Molybdenum (Mo), as well as Cr, is a principal component of a high-strength Cr—Mo steel excellent in heat resistance and is an important element that provides the weld metal with mechanical strength. A desirable Mo content of the weld metal is between 0.9 and 1.2% by mass. Hardenability increases and toughness lowers when the Mo content exceeds 1.2% by mass. The weld metal cannot have a desired strength when the Mo content is below 0.9% by mass. A preferable Mo content is between 1.0 and 1.1% by mass.

Nb Content of the Weld Metal

Niobium (Nb) is effective in improving strength at room and high temperatures, and creep strength even if the Nb content is very low. A desired Nb content is between 0.01 and 0.03% by mass. Strength increases excessively and toughness lowers when the Nb content exceeds 0.03% by mass. Niobium does not have effect on improving strength and creep strength at room and high temperatures when the Nb content is below 0.01% by mass. A preferable Nb content is between 0.015 and 0.025% by mass.

V Content of the Weld Metal

Vanadium (V) makes fine MC carbides precipitate preferentially in grains of the weld metal after a SR process and improves the toughness and temper embrittlement resistance of the weld metal. Vanadium (V) has an effect on enhancing the strength of the weld metal at room and high temperatures and the creep strength of the weld metal. A desired Nb content of the weld metal is between 0.2 and 0.7% by mass. Strength increases excessively and toughness and tempera embrittlement resistance lower when the V content of the weld metal exceeds 0.7% by mass. The toughness and temper embrittlement re-sistance improving effect of V is insufficient when the V content of the weld metal is below 0.2% by mass. A preferable V content is between 0.3 and 0.6% by mass.

B Content of the Weld Metal

Boron (B) is effective in ensuring the weld metal toughness. Amount of carbides containing Cr as a principal component is reduced when the weld metal has a proper B content. A desired B content of the weld metal is 0.003% by mass or below and above 0% by mass. Nitrogen (N) contained in the weld metal is fixated when the B content of the weld metal exceeds 0.003% by mass. Consequently, fine MC carbides increase. A preferable B content is 0.002% by mass or below and above 0% by mass.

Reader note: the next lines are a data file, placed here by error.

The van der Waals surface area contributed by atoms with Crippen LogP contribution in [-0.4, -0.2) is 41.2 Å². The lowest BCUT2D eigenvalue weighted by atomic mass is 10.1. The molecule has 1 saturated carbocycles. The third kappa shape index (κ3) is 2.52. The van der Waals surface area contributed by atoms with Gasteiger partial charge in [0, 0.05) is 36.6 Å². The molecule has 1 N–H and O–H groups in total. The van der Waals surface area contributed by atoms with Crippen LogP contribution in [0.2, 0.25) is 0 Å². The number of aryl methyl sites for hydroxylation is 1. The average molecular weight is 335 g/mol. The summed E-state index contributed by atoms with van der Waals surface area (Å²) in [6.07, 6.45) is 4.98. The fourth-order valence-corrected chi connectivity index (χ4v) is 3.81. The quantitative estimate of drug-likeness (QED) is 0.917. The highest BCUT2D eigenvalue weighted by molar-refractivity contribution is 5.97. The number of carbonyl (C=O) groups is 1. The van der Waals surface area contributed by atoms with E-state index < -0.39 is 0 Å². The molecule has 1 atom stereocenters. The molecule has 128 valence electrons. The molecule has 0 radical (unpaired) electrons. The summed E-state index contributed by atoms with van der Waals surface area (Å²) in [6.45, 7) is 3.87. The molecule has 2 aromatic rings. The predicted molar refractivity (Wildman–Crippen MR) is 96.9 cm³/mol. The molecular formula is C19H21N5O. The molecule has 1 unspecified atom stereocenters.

O Content of the Weld Metal

Oxygen (O) is effective in forming the weld metal in a fine structure and ensuring the weld metal toughness. Oxygen (O) contained in the weld metal is effective in improving SR cracking resistance through the reduction of the grain size of prior austenite grains. A desired O content of the weld metal is between 0.02 and 0.05% by mass. Oxide inclusions increase and toughness lowers when the oxygen content exceeds 0.05% by mass. Toughness cannot be improved when the oxygen content of the weld metal is below 0.02% by mass. A preferable oxygen content is between 0.03 and 0.04% by mass.

The weld metal of the present invention contains C, Si, Mn, Cr, Mo, Nb, V, B and O as essential components, and the balance of Fe and inevitable impurities. Although Cu and Ni included in the inevitable impurities are effective in ensuring the weld metal toughness, Cu and Ni promote temper embrittlement. It is desirable to limit the Cu and the Ni content of the weld metal of the present invention to values below 0.05% by mass, more desirably, below 0.03% by mass.

Phosphorus (P) and S included in the inevitable impurities segregate in prior y grain boundaries and promote temper embrittlement. It is desirable to limit the P and the S content of the weld metal of the present invention to values below 0.012% by mass, more desirably, below 0.010% by mass.

To form carbides that dominate temper embrittlement resistance properly, it is preferable that the value of a parameter CP expressed by Expression (1) be between 5 and 50 to promote the growth of MC carbides containing Nb as a principal component and to suppress the growth of carbides containing Cr as a principal component. The parameter CP of 5 or above is sufficient to suppress the growth of fine carbides (MC) and coarse carbides (M23C6). Coarse M23C6 increases if the parameter CP is below 5. It is possible that fine MC increases and, consequently, temper embrittlement resistance deteriorates when the parameter CP exceeds 50. Preferably, the lower limit of the parameter CP be 10, more desirably, 12. Preferably, the upper limit of the parameter CP be 40, more desirably, 30.


CP=[C]×[Nb]/([Cr]/52+[Mo]/96+[Nb]/93+[V]/51)×1000 (1)

where [C], [Nb], [Cr], [Mo] and [V] are the C, the Nb, the Cr, the Mo and the V content in percentage by mass of the weld metal.

In the weld metal of the present invention, a residual extracted by electrolytic extraction from only an unaffected zone of the weld metal contains 0.3% by mass or below Cr and 0.005% by mass or above Nb. Satisfactory temper embrittlement resistance can be ensured by limiting the Cr content of the residual to a value below 0.3% by mass to reduce the coarse carbides (M23C6 and/or M7C3)containing Cr as a principal component. Satisfactory temper embrittlement resistance of the weld metal can be ensured by making the extracted residual have a Nb content not lower than 0.0056% by mass to promote the growth of fine carbides (MC) containing Nb as a principal component.

The electrolytic extraction uses a methanol solution containing 10% by volume acetylacetone and 1% by volume tetramethyammonium chloride as an electrolyte, applies 0 mV to a saturated calomel electrode, supplies about 1000 C of electricity at a room temperature to dissolve about 2 g of a sample sampled from the weld metal, and filters the electrolyte by using a filter having meshes of 0.1 μm after electrolysis. A residual remaining after filtration is subjected to ICP emission spectroscopic analysis and the respective amounts of precipitated Cr and Nb are measured.